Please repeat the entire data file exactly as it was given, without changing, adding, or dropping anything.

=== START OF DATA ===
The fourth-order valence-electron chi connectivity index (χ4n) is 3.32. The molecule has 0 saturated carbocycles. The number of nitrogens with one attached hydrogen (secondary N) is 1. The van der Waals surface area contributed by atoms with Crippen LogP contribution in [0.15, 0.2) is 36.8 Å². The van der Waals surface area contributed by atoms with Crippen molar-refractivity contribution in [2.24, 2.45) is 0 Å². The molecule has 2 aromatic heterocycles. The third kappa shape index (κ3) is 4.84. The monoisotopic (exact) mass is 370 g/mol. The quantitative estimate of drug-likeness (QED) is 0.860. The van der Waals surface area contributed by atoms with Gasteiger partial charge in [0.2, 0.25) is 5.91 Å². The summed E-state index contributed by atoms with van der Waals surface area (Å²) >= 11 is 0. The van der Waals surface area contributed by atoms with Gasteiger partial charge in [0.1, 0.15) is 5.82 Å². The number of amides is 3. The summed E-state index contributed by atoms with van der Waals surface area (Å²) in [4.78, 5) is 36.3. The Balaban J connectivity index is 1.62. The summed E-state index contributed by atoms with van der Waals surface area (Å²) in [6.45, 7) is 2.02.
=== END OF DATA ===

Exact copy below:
The fourth-order valence-electron chi connectivity index (χ4n) is 3.32. The molecule has 0 saturated carbocycles. The number of nitrogens with one attached hydrogen (secondary N) is 1. The van der Waals surface area contributed by atoms with Crippen LogP contribution in [0.15, 0.2) is 36.8 Å². The van der Waals surface area contributed by atoms with Crippen molar-refractivity contribution in [2.24, 2.45) is 0 Å². The molecule has 2 aromatic heterocycles. The third kappa shape index (κ3) is 4.84. The monoisotopic (exact) mass is 370 g/mol. The quantitative estimate of drug-likeness (QED) is 0.860. The van der Waals surface area contributed by atoms with Gasteiger partial charge in [0.2, 0.25) is 5.91 Å². The summed E-state index contributed by atoms with van der Waals surface area (Å²) >= 11 is 0. The van der Waals surface area contributed by atoms with Gasteiger partial charge in [0.1, 0.15) is 5.82 Å². The number of amides is 3. The summed E-state index contributed by atoms with van der Waals surface area (Å²) in [4.78, 5) is 36.3. The Balaban J connectivity index is 1.62. The summed E-state index contributed by atoms with van der Waals surface area (Å²) in [6.45, 7) is 2.02.